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The Challenges Of Defending A Terrorist26:34
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Federal law enforcement officers stand outside the federal courthouse prior to arraignment for Boston Marathon bombing suspect Dzhokhar Tsarnaev Wednesday, July 10, 2013, in Boston. The April 15 attack killed three and wounded more than 260. The 19-year-old Tsarnaev has been charged with using a weapon of mass destruction, and could face the death penalty.(AP Photo/Josh Reynolds)
Federal law enforcement officers stand outside the federal courthouse prior to arraignment for Boston Marathon bombing suspect Dzhokhar Tsarnaev Wednesday, July 10, 2013, in Boston. The April 15 attack killed three and wounded more than 260. The 19-year-old Tsarnaev has been charged with using a weapon of mass destruction, and could face the death penalty.(AP Photo/Josh Reynolds)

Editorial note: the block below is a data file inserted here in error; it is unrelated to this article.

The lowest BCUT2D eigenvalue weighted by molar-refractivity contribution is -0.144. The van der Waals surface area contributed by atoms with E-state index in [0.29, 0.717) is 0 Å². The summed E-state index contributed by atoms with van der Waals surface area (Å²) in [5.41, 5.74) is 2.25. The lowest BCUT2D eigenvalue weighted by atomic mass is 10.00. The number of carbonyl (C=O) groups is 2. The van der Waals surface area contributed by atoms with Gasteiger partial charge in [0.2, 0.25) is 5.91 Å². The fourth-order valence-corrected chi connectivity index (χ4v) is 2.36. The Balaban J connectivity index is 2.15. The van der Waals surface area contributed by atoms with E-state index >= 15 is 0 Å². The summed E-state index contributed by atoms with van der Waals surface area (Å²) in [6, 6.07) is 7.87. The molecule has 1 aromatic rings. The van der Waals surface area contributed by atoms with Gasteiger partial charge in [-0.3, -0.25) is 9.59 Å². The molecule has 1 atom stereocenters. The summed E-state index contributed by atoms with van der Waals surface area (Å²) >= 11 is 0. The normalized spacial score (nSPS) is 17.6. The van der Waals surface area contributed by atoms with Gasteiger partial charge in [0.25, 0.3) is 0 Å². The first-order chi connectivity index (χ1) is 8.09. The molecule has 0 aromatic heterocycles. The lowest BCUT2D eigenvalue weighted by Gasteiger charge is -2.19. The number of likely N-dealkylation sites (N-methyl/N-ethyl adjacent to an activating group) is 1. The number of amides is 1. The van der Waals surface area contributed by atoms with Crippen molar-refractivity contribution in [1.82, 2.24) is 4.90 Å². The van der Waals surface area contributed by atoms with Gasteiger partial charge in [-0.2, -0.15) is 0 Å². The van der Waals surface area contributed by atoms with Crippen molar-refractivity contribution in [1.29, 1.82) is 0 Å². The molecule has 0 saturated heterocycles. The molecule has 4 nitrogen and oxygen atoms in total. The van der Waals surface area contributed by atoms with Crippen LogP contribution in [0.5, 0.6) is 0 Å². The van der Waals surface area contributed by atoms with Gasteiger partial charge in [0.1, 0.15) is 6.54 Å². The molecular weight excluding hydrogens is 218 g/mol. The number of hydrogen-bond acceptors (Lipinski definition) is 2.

Boston Marathon bombing suspect Dzhokhar Tsarnaev is being arraigned today in federal court. It's his first public appearance since the April 15 bombing attacks that killed three people and wounded more than 260. Tsarnaev is charged with using a weapon of mass destruction and could face the death penalty.

We're looking specifically at the challenge of defending a terror suspect — someone who's accused of such an appalling crime that so many people witnessed, and for which there is so much evidence of guilt.

Guests

Nancy Gertner, professor at Harvard Law School, and a former federal judge for the district of Massachusetts.

Stephen Jones, a defense attorney in Oklahoma who represented Oklahoma City bomber Timothy McVeigh.

This segment aired on July 10, 2013.

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